More work for Patterson: Rookie receiver Cordarrelle Patterson saw his role in the Vikings' offense continue to increase on Sunday. Patterson again started at split end for Minnesota, but moved around the Vikings' offense, being targeted with a team-high 11 passes and catching eight of them for 54 yards. Coach Leslie Frazier said earlier this month that the Vikings couldn't have gone any faster indoctrinating Patterson into their offense than they did, but it's been clear in the last two weeks how much more comfortable with Patterson the Vikings are than they were a month ago. They've lined him up at a number of different receiver positions, and though he's mostly running simple in-breaking routes, he seems to be developing a better connection with quarterback Christian Ponder each week.
Cole impresses in debut: With Erin Henderson away from the team because of a personal matter, second-year man Audie Cole started at middle linebacker for the Vikings. He blitzed up the middle on the first play of the game, sacking Packers quarterback Scott Tolzien ("I wasn't mad about it when they [called the blitz]," Cole joked), and ended the day with 13 tackles, including 11 solo stops and two tackles for loss. He also recorded three other hits on the quarterback. Henderson has done a solid job at middle linebacker, and it would seem likely he will return to the spot when he rejoins the team, but Cole's performance could get the Vikings thinking about ways to use him.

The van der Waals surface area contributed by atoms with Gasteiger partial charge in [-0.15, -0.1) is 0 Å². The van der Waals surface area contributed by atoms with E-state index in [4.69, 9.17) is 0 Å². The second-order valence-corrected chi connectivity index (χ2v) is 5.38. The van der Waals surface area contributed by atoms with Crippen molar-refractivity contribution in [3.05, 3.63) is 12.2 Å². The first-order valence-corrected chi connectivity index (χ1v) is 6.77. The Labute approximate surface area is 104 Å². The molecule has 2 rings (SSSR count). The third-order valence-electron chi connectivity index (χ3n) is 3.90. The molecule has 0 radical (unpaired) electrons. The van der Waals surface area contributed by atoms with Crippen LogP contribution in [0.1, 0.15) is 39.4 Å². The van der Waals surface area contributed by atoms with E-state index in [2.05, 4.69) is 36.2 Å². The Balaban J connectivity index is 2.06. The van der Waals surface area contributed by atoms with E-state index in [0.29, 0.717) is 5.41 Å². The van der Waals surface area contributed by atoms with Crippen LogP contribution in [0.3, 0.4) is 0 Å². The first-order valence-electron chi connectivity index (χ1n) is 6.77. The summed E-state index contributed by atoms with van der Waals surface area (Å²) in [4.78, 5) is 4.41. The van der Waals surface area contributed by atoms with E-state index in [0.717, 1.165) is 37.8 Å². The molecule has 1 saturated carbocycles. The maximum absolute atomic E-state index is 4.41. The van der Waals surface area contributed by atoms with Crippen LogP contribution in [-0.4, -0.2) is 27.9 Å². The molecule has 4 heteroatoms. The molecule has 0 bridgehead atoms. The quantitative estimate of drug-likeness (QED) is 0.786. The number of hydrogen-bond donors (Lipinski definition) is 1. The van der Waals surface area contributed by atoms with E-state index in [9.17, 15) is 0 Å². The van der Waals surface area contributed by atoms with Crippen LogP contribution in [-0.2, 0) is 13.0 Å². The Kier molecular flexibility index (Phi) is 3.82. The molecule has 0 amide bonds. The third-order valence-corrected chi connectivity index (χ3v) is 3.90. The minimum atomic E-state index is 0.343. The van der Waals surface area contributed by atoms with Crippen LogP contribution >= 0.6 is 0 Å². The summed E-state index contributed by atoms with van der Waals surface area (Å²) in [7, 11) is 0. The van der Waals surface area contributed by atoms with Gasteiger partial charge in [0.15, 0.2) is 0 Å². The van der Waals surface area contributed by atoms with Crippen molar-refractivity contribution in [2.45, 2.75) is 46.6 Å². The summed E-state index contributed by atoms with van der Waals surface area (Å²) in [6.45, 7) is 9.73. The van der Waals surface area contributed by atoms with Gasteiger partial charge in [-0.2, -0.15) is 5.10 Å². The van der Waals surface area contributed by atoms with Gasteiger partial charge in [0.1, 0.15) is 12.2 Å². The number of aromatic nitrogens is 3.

Red zone issues resurface: Both the Vikings and Packers could have spent the night kicking themselves for failing to turn long drives into touchdowns, but for the Vikings, Sunday's game might have signaled a return to the trouble they had in the red zone earlier this year. The Vikings scored touchdowns on just seven of their first 15 red zone trips this year, and after getting touchdowns on eight of their next 11, the Vikings are 2-for-7 in their last two games. They were 2-for-5 on Sunday, but their inability to turn short field goal opportunities into touchdowns might have cost them the game. "We've got to make sure we score touchdowns in the red zone, rather than kick field goals," quarterback Christian Ponder said. "It's disappointing we had [the game] in our hands and it slipped out."
Vikings don't opt for free kick: The Vikings and Packers played to the first tie under the NFL's new overtime rules, which allowed both teams to possess the ball and kick field goals in overtime. The teams traded punts after that, and when Marcus Sherels fair caught Tim Masthay's final punt with a second left in the game, the Vikings could have opted to try to win the game on a free kick. But they would have needed to snap the ball from their own 34 and try either a field goal or a drop kick, and while Frazier said the Vikings considered it, he added, "where the ball was placed, it just wasn't a realistic option." The San Francisco 49ers tried the NFL's first free kick since 2008 earlier this year; the 49ers were also the last NFL team to make one, when Ray Wersching hit a field goal from 45 yards out.